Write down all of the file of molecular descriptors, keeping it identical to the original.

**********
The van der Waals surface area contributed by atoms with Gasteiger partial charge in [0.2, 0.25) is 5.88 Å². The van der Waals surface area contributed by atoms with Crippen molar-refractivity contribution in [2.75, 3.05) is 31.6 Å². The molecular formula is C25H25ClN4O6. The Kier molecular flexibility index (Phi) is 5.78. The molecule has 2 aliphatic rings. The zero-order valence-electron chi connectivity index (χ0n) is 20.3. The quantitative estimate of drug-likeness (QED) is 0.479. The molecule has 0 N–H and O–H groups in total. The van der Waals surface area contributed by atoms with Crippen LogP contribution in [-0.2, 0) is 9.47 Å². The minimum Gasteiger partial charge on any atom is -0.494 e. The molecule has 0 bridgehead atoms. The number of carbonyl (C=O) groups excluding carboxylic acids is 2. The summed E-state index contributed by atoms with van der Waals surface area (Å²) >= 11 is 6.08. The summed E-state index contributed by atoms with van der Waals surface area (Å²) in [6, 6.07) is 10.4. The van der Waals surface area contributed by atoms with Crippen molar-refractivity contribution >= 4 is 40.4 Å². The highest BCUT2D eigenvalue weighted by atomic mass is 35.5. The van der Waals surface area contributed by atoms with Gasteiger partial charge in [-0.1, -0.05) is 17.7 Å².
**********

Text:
The van der Waals surface area contributed by atoms with Gasteiger partial charge in [0.2, 0.25) is 5.88 Å². The van der Waals surface area contributed by atoms with Crippen molar-refractivity contribution in [2.75, 3.05) is 31.6 Å². The molecular formula is C25H25ClN4O6. The Kier molecular flexibility index (Phi) is 5.78. The molecule has 2 aliphatic rings. The zero-order valence-electron chi connectivity index (χ0n) is 20.3. The quantitative estimate of drug-likeness (QED) is 0.479. The molecule has 0 N–H and O–H groups in total. The van der Waals surface area contributed by atoms with Crippen LogP contribution in [-0.2, 0) is 9.47 Å². The minimum Gasteiger partial charge on any atom is -0.494 e. The molecule has 0 bridgehead atoms. The number of carbonyl (C=O) groups excluding carboxylic acids is 2. The summed E-state index contributed by atoms with van der Waals surface area (Å²) >= 11 is 6.08. The summed E-state index contributed by atoms with van der Waals surface area (Å²) in [6, 6.07) is 10.4. The van der Waals surface area contributed by atoms with Crippen molar-refractivity contribution >= 4 is 40.4 Å². The highest BCUT2D eigenvalue weighted by atomic mass is 35.5. The van der Waals surface area contributed by atoms with Gasteiger partial charge in [-0.1, -0.05) is 17.7 Å².